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Conference Commemorates Establishment of Basic Ocean Law [2007/10/10]

Conference Commemorates Establishment of Basic Ocean Law


On a rainy October 1 in Tokyo, Japan’s new prime minister, Yasuo Fukuda opened the new session of the Diet. On the same day at noon, a conference was held commemorating the establishment of the Basic Ocean Law. The conference was held by the Basic Ocean Law Research Committee, a body within the Ocean Policy Research Foundation (ORPF).

400 people, including many active in maritime affairs, took part in the conference, at which an address was read on behalf of Prime Minister Fukuda, (who also heads the national committee on general maritime policies.) In the speech, the prime minister said, “This year, with the establishment of the Basic Ocean Law and structures to promote integrated maritime policies, is the year in which Japan sets sail on its voyage to truly become a nation of the sea … I intend to devote every effort to promoting well-considered maritime policies, so that we might pass on a peaceful, beautiful sea to the next generation.” He also discussed his policy of consolidating jurisdiction over maritime affairs under the Basic Ocean Law, a responsibility that is currently divided across eight different government ministries and agencies.

Minister of Defense Shigeru Ishiba, who serves on the Basic Ocean Law Research Committee, greeted the assembly in his capacity as member of the government’s committee on general maritime policies. “Japan must transform itself from an insular nation to a nation of the sea,” he said. “As the law states, Japan needs to take an international lead in creating order on the seas… We must evolve from a nation protected by the sea into one that protects the sea.”(Photo: Minister of Defense Shigeru Ishiba)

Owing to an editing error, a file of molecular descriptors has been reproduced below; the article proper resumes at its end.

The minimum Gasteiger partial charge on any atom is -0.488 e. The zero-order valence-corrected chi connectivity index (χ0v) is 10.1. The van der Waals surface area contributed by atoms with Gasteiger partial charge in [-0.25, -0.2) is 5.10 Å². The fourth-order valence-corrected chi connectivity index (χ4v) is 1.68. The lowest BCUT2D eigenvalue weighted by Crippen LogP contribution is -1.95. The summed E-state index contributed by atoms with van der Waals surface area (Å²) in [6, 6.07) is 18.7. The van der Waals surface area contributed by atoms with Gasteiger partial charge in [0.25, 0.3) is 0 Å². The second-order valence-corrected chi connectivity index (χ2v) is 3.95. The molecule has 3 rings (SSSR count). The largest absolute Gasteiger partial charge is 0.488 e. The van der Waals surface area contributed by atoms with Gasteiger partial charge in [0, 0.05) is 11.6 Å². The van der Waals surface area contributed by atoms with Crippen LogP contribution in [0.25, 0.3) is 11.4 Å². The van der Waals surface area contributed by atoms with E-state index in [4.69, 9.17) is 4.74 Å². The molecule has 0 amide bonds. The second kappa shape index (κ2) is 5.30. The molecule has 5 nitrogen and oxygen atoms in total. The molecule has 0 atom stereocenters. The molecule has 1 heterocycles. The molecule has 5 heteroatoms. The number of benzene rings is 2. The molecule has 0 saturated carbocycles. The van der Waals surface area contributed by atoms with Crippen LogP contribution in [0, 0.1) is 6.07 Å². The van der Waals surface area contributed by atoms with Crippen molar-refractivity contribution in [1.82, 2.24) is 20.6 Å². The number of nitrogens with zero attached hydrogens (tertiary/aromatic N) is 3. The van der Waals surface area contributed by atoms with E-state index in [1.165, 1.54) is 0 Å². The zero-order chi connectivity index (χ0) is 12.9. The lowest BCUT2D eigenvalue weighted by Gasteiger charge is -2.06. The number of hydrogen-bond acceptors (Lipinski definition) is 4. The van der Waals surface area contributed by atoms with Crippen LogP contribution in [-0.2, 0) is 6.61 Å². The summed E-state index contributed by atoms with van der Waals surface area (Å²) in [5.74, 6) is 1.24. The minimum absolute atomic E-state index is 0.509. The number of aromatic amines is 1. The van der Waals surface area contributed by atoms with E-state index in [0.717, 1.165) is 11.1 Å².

The Basic Ocean Law was drafted by members of the Diet and became a law in April 2007. In preparation for the bill, the secretariat for the Basic Ocean Law Research Committee was established within the ORPF. This Committee, composed of Diet members, academics, and leaders of relevant government bodies, met ten times to consider a wide range of issues.

The law is a very rare example of legislation arising from private-sector research, and created through consensus among a nonpartisan coalition of Diet members. This effort has been described as a likely model for future bills. Yohei Sasakawa, Chairman of The Nippon Foundation (which originally established the ORPF in 1975), in order to establish the law, took an active part in forging ties between Diet members from different parties and factions, and at the conference praised the landmark event. “The groundwork has been laid,” he said. “From here, everything will depend on the quality of the structure we build on these foundations.” (Photo: Yohei Sasakawa, Chairman of the Nippon Foundation)

The Japanese government plans to prepare the first draft of its maritime plan by late October, announcing the final draft in January 2008, after obtaining opinions from a panel of experts, public comment, and a final decision by the Cabinet.
Posted by TNF at 18:14 | Sea & Ship | URL